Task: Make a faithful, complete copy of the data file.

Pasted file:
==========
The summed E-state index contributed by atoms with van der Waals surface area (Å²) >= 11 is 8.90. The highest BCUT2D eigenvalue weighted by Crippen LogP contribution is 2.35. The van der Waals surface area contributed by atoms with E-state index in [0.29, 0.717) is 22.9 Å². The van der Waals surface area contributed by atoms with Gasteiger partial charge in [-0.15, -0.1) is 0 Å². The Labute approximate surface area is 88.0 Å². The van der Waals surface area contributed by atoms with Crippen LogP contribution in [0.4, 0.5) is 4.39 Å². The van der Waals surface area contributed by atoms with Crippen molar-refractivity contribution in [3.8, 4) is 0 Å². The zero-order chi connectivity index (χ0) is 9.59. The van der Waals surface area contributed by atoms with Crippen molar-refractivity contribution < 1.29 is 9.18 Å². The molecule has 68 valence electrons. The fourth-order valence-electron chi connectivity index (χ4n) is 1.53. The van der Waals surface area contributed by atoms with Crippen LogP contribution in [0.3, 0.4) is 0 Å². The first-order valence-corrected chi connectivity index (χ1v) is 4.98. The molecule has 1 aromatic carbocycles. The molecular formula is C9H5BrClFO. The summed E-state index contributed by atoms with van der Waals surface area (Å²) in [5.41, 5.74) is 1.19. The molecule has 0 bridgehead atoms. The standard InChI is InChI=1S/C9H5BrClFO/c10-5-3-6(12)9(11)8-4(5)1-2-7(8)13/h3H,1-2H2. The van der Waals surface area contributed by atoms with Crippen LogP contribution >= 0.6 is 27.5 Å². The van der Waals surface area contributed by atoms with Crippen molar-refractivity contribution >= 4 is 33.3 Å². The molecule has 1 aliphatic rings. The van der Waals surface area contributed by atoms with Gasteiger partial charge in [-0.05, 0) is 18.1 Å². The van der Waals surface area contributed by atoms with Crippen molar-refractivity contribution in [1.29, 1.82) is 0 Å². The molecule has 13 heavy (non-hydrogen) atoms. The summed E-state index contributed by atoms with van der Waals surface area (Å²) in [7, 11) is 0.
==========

The summed E-state index contributed by atoms with van der Waals surface area (Å²) >= 11 is 8.90. The highest BCUT2D eigenvalue weighted by Crippen LogP contribution is 2.35. The van der Waals surface area contributed by atoms with E-state index in [0.29, 0.717) is 22.9 Å². The van der Waals surface area contributed by atoms with Gasteiger partial charge in [-0.15, -0.1) is 0 Å². The Labute approximate surface area is 88.0 Å². The van der Waals surface area contributed by atoms with Crippen LogP contribution in [0.4, 0.5) is 4.39 Å². The van der Waals surface area contributed by atoms with Crippen molar-refractivity contribution in [3.8, 4) is 0 Å². The zero-order chi connectivity index (χ0) is 9.59. The van der Waals surface area contributed by atoms with Crippen molar-refractivity contribution < 1.29 is 9.18 Å². The molecule has 68 valence electrons. The fourth-order valence-electron chi connectivity index (χ4n) is 1.53. The van der Waals surface area contributed by atoms with Crippen LogP contribution in [0.3, 0.4) is 0 Å². The first-order valence-corrected chi connectivity index (χ1v) is 4.98. The molecule has 1 aromatic carbocycles. The molecular formula is C9H5BrClFO. The summed E-state index contributed by atoms with van der Waals surface area (Å²) in [5.41, 5.74) is 1.19. The molecule has 0 bridgehead atoms. The standard InChI is InChI=1S/C9H5BrClFO/c10-5-3-6(12)9(11)8-4(5)1-2-7(8)13/h3H,1-2H2. The van der Waals surface area contributed by atoms with Crippen LogP contribution >= 0.6 is 27.5 Å². The van der Waals surface area contributed by atoms with Crippen molar-refractivity contribution >= 4 is 33.3 Å². The molecule has 1 aliphatic rings. The van der Waals surface area contributed by atoms with Gasteiger partial charge in [-0.05, 0) is 18.1 Å². The van der Waals surface area contributed by atoms with Crippen molar-refractivity contribution in [1.29, 1.82) is 0 Å². The molecule has 13 heavy (non-hydrogen) atoms. The summed E-state index contributed by atoms with van der Waals surface area (Å²) in [7, 11) is 0.